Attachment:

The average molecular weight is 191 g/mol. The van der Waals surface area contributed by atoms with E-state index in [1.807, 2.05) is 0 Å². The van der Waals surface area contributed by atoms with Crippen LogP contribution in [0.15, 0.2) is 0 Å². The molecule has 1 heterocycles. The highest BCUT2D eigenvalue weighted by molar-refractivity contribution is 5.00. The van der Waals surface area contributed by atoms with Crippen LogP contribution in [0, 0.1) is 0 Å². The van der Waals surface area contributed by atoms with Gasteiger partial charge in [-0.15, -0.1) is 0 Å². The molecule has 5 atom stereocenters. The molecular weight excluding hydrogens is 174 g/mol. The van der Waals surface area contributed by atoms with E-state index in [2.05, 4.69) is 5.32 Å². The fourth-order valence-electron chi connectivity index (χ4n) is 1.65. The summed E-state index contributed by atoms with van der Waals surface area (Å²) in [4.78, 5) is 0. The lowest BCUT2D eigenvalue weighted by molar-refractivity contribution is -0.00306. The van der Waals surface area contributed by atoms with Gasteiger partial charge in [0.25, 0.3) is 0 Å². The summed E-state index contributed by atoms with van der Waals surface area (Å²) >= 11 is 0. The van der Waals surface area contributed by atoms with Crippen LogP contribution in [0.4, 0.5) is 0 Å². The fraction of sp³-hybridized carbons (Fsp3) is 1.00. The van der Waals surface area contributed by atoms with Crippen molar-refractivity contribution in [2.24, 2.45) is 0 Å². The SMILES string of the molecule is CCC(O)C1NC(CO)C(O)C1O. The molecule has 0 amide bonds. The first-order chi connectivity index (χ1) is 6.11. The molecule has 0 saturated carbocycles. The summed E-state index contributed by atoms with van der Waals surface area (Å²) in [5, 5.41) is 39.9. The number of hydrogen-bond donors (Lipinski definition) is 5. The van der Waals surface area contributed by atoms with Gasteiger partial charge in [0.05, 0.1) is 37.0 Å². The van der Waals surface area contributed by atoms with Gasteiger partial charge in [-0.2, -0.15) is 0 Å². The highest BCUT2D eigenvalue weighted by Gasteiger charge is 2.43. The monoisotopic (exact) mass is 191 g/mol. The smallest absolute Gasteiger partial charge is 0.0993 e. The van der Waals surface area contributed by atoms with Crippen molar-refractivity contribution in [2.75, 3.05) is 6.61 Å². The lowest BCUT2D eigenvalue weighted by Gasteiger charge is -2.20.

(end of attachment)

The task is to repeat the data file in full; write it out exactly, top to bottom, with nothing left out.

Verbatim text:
The average molecular weight is 191 g/mol. The van der Waals surface area contributed by atoms with E-state index in [1.807, 2.05) is 0 Å². The van der Waals surface area contributed by atoms with Crippen LogP contribution in [0.15, 0.2) is 0 Å². The molecule has 1 heterocycles. The highest BCUT2D eigenvalue weighted by molar-refractivity contribution is 5.00. The van der Waals surface area contributed by atoms with Crippen LogP contribution in [0, 0.1) is 0 Å². The van der Waals surface area contributed by atoms with Gasteiger partial charge in [-0.15, -0.1) is 0 Å². The molecule has 5 atom stereocenters. The molecular weight excluding hydrogens is 174 g/mol. The van der Waals surface area contributed by atoms with E-state index in [2.05, 4.69) is 5.32 Å². The fourth-order valence-electron chi connectivity index (χ4n) is 1.65. The summed E-state index contributed by atoms with van der Waals surface area (Å²) in [4.78, 5) is 0. The lowest BCUT2D eigenvalue weighted by molar-refractivity contribution is -0.00306. The van der Waals surface area contributed by atoms with Gasteiger partial charge in [0.25, 0.3) is 0 Å². The summed E-state index contributed by atoms with van der Waals surface area (Å²) >= 11 is 0. The van der Waals surface area contributed by atoms with Crippen LogP contribution in [0.4, 0.5) is 0 Å². The fraction of sp³-hybridized carbons (Fsp3) is 1.00. The van der Waals surface area contributed by atoms with Crippen molar-refractivity contribution in [2.24, 2.45) is 0 Å². The SMILES string of the molecule is CCC(O)C1NC(CO)C(O)C1O. The molecule has 0 amide bonds. The first-order chi connectivity index (χ1) is 6.11. The molecule has 0 saturated carbocycles. The summed E-state index contributed by atoms with van der Waals surface area (Å²) in [5, 5.41) is 39.9. The number of hydrogen-bond donors (Lipinski definition) is 5. The van der Waals surface area contributed by atoms with Gasteiger partial charge in [0.05, 0.1) is 37.0 Å². The van der Waals surface area contributed by atoms with Gasteiger partial charge in [-0.2, -0.15) is 0 Å². The highest BCUT2D eigenvalue weighted by Gasteiger charge is 2.43. The monoisotopic (exact) mass is 191 g/mol. The smallest absolute Gasteiger partial charge is 0.0993 e. The van der Waals surface area contributed by atoms with Crippen molar-refractivity contribution in [2.75, 3.05) is 6.61 Å². The lowest BCUT2D eigenvalue weighted by Gasteiger charge is -2.20.